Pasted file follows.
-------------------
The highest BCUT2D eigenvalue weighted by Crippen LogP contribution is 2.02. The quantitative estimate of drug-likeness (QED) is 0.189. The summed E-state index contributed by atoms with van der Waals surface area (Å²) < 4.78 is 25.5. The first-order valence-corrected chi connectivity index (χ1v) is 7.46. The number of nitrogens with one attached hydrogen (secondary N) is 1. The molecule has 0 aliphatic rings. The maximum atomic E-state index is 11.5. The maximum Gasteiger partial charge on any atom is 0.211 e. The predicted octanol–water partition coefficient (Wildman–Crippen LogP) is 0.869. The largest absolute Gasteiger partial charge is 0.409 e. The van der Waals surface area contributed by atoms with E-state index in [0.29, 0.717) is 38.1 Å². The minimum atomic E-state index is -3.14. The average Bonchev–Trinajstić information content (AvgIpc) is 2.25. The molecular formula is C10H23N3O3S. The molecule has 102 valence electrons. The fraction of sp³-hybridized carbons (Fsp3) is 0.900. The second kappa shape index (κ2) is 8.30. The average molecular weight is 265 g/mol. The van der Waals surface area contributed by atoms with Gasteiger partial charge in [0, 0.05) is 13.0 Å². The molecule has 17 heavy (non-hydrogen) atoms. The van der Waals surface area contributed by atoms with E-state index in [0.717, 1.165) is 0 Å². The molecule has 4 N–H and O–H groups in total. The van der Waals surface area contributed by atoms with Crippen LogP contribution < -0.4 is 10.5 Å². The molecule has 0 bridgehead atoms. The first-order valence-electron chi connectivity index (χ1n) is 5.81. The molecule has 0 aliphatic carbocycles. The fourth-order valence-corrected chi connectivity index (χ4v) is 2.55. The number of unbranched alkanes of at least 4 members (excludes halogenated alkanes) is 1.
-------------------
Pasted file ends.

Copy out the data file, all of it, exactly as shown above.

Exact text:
The highest BCUT2D eigenvalue weighted by Crippen LogP contribution is 2.02. The quantitative estimate of drug-likeness (QED) is 0.189. The summed E-state index contributed by atoms with van der Waals surface area (Å²) < 4.78 is 25.5. The first-order valence-corrected chi connectivity index (χ1v) is 7.46. The number of nitrogens with one attached hydrogen (secondary N) is 1. The molecule has 0 aliphatic rings. The maximum atomic E-state index is 11.5. The maximum Gasteiger partial charge on any atom is 0.211 e. The predicted octanol–water partition coefficient (Wildman–Crippen LogP) is 0.869. The largest absolute Gasteiger partial charge is 0.409 e. The van der Waals surface area contributed by atoms with E-state index in [0.29, 0.717) is 38.1 Å². The minimum atomic E-state index is -3.14. The average Bonchev–Trinajstić information content (AvgIpc) is 2.25. The molecular formula is C10H23N3O3S. The molecule has 102 valence electrons. The fraction of sp³-hybridized carbons (Fsp3) is 0.900. The second kappa shape index (κ2) is 8.30. The average molecular weight is 265 g/mol. The van der Waals surface area contributed by atoms with Gasteiger partial charge in [0, 0.05) is 13.0 Å². The molecule has 17 heavy (non-hydrogen) atoms. The van der Waals surface area contributed by atoms with E-state index in [0.717, 1.165) is 0 Å². The molecule has 4 N–H and O–H groups in total. The van der Waals surface area contributed by atoms with Crippen LogP contribution < -0.4 is 10.5 Å². The molecule has 0 bridgehead atoms. The first-order valence-electron chi connectivity index (χ1n) is 5.81. The molecule has 0 aliphatic carbocycles. The fourth-order valence-corrected chi connectivity index (χ4v) is 2.55. The number of unbranched alkanes of at least 4 members (excludes halogenated alkanes) is 1.